Tuesday, August 18, 2015

Borgund Stave ChurchLaerdal

The Borgund in Norway is a wonderful example of stave architecture, with four carved dragonheads sprouting from its rooftop gables — like something you’d see in the Far East — and steeply pitched rooftops that mirror the dramatic plunges of the surrounding mountains. Apart from a row of benches, a simple altar, and a cupboard for storing religious vessels, there’s not much to see inside the church, but the fantastical exterior is well worth a look.

Borgund was built sometime between AD 1180 and 1250 with later additions and restorations. Its walls are formed by vertical wooden boards, or staves, hence the name stave church. The 4 corner posts were connected to one another by ground sills, resting atop a stone foundation.The rest of the staves then rise from the ground sills, each stave notched and grooved along the sides so that they lock into one another, forming a sturdy wall.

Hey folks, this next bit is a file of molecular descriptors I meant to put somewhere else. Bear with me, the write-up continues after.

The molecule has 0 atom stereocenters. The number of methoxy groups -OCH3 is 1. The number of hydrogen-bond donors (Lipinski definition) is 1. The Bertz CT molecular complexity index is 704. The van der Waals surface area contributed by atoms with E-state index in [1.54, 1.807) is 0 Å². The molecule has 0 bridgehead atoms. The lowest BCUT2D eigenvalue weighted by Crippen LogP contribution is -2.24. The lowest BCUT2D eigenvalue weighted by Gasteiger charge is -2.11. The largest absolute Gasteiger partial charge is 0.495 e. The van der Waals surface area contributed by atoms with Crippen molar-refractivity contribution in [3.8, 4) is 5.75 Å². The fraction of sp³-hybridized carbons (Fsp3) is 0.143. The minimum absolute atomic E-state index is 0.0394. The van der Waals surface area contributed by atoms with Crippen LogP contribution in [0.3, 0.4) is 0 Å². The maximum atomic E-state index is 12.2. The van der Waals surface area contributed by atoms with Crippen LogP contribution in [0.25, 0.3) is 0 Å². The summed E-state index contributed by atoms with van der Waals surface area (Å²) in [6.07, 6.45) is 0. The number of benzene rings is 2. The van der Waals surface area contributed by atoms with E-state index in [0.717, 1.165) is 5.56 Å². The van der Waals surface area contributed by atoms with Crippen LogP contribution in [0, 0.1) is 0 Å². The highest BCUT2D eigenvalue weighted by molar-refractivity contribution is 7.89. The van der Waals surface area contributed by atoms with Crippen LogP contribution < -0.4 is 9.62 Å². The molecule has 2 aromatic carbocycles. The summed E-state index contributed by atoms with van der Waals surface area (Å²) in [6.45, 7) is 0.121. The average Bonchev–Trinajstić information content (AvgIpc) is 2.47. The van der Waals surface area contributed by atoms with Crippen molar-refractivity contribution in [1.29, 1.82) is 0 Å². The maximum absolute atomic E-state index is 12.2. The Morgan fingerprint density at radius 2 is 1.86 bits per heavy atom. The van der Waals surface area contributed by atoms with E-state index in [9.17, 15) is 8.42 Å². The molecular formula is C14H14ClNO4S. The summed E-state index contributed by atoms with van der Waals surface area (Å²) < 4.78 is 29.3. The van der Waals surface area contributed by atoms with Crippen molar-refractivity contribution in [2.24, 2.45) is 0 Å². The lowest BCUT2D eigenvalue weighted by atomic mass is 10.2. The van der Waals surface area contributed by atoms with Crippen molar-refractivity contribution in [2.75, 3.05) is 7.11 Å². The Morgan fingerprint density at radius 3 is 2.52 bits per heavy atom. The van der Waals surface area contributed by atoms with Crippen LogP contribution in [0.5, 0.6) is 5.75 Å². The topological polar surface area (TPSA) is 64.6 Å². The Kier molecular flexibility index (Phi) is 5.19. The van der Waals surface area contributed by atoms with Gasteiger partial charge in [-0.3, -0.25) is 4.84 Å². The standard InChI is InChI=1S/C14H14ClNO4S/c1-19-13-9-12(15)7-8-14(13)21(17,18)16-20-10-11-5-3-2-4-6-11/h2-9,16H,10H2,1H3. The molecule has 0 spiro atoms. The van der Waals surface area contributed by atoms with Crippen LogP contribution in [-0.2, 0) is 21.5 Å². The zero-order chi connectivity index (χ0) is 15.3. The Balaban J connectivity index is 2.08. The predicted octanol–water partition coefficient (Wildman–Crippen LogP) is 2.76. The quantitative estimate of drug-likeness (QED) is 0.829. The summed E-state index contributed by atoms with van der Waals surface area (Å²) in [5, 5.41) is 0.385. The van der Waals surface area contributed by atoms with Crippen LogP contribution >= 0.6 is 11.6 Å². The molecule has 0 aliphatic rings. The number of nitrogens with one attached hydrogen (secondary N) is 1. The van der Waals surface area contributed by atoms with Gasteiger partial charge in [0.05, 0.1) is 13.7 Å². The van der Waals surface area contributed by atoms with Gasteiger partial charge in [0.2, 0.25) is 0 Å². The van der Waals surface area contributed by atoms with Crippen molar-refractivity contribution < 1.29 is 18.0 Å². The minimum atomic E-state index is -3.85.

Borgund is built on a basilica plan, with reduced side aisles, with an added chancel and apse.It has a raised central nave demarcated on four sides by an arcade. An ambulatory runs around this platform and into the chancel and apse, both added in the 14th century. An additional ambulatory, in the form of a porch, runs around the exterior of the building, sheltered under the overhanging shingled roof. The floor plan of this church resembles that of a central plan, double-shelled Greek cross with an apse attached to one end in place of the fourth arm. The entries to the church are in the three arms of the almost-cross.

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